Three-quarters of British businesses believe a significant skills crisis will hit the UK within the next three years, according to a new report.
More than 600 business leaders were interviewed for the report by the Prince's Trust and HSBC.
More than 40% said they were already experiencing skills gaps within their firms, while more than a half are facing difficulties filling vacancies.
Firms in all major sectors and with more than 500 employees were surveyed.
Getting people with the right skills, especially young people, has long been an issue for British business.
What is striking about this report is the extent to which company bosses think this issue could now hold back future growth.
Two-thirds of them (68%) said they feared skills shortages would put the brakes on the economic recovery, while one in three (35%) feared it would cause their business to fold.
A third of firms (32%) reported skills shortages at entry level.
"It is deeply concerning that employers are struggling to fill vacancies when we have hundreds of thousands of unemployed young people desperate for work," said Martina Milburn, chief executive of the Prince's Trust.
"The current economic recovery is encouraging, but in order to sustain this growth, UK plc needs to invest in the next generation to avoid a skills vacuum."
The construction industry is one sector which needs more workers.
Balfour Beatty, the UK's biggest construction company, has been struggling to fill certain roles.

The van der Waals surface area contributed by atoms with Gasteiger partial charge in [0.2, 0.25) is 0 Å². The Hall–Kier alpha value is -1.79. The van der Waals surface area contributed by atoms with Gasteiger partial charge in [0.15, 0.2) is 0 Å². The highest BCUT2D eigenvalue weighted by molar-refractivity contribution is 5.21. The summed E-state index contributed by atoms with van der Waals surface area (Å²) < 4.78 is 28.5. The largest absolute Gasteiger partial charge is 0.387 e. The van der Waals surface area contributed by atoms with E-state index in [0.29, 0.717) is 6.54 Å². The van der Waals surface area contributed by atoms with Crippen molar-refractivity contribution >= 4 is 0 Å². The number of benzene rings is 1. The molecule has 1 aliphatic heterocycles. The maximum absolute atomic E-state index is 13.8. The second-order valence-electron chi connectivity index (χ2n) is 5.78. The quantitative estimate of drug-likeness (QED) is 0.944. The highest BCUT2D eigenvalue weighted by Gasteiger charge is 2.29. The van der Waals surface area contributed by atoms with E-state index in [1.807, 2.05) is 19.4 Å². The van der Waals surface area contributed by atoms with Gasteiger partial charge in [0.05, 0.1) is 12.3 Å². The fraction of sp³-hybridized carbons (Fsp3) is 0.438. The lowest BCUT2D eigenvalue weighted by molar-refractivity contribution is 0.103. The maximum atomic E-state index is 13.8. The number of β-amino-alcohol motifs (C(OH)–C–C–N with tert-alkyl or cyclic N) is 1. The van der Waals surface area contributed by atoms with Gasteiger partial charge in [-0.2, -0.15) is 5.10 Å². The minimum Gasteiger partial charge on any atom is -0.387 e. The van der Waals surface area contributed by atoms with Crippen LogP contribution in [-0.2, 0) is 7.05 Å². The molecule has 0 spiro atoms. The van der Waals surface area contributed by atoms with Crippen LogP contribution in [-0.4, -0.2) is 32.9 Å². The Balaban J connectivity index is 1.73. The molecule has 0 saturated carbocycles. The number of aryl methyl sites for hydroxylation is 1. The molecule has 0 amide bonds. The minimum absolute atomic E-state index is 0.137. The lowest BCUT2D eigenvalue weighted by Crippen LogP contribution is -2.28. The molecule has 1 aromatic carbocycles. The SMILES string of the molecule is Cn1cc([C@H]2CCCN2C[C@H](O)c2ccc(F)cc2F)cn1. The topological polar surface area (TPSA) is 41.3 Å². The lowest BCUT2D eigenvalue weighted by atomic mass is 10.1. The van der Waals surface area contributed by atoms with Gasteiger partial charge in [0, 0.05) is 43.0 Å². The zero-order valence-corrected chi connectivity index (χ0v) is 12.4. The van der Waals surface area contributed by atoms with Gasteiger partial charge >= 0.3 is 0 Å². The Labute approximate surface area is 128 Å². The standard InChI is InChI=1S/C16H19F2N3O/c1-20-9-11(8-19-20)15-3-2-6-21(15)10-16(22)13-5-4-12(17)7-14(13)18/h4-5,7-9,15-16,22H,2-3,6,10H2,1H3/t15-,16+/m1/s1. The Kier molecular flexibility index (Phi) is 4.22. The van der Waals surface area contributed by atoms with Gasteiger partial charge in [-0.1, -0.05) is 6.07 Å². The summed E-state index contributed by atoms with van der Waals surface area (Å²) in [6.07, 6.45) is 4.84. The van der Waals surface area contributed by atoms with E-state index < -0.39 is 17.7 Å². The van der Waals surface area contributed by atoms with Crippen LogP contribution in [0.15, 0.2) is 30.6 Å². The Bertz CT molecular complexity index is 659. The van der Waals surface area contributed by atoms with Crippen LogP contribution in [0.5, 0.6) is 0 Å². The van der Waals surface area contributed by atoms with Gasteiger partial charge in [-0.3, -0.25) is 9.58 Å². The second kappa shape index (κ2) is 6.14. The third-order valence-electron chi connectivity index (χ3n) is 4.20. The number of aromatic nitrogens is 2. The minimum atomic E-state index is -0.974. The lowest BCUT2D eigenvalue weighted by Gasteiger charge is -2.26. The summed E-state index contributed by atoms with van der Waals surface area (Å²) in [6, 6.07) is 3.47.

"We would agree there is a skills shortage," said Tony Ellender, emerging talent development manager at the company.
"In particular, all of us struggle to fill roles like graduate civil engineers, graduate quantity surveyors and many of the trades that you'd find on a construction site, such as workers who deal with cladding and steel frames as well as electrical apprentices."
Balfour Beatty decided some time ago to do something about it.
It has now broadened the net when it comes to recruitment - for instance it is working with the Prince's Trust to support unemployed young people back into work.
The survey found that 71% of businesses experienced an increased demand for their services over the last 12 months, with 63% saying that they were growing faster than this time last year.
However, more than half (59%) pinpointed faster growth as the cause of the current skills gap, while 45% cited their ageing workforce as a concern.
"The lack of skills in key sectors risks acting as a brake on our economic recovery," said Rob Wall, head of education and employment at the CBI business group.
"Moving forward, we need structural reform to open up more routes to higher skills."
As ever, the tricky question is how to bridge the gap.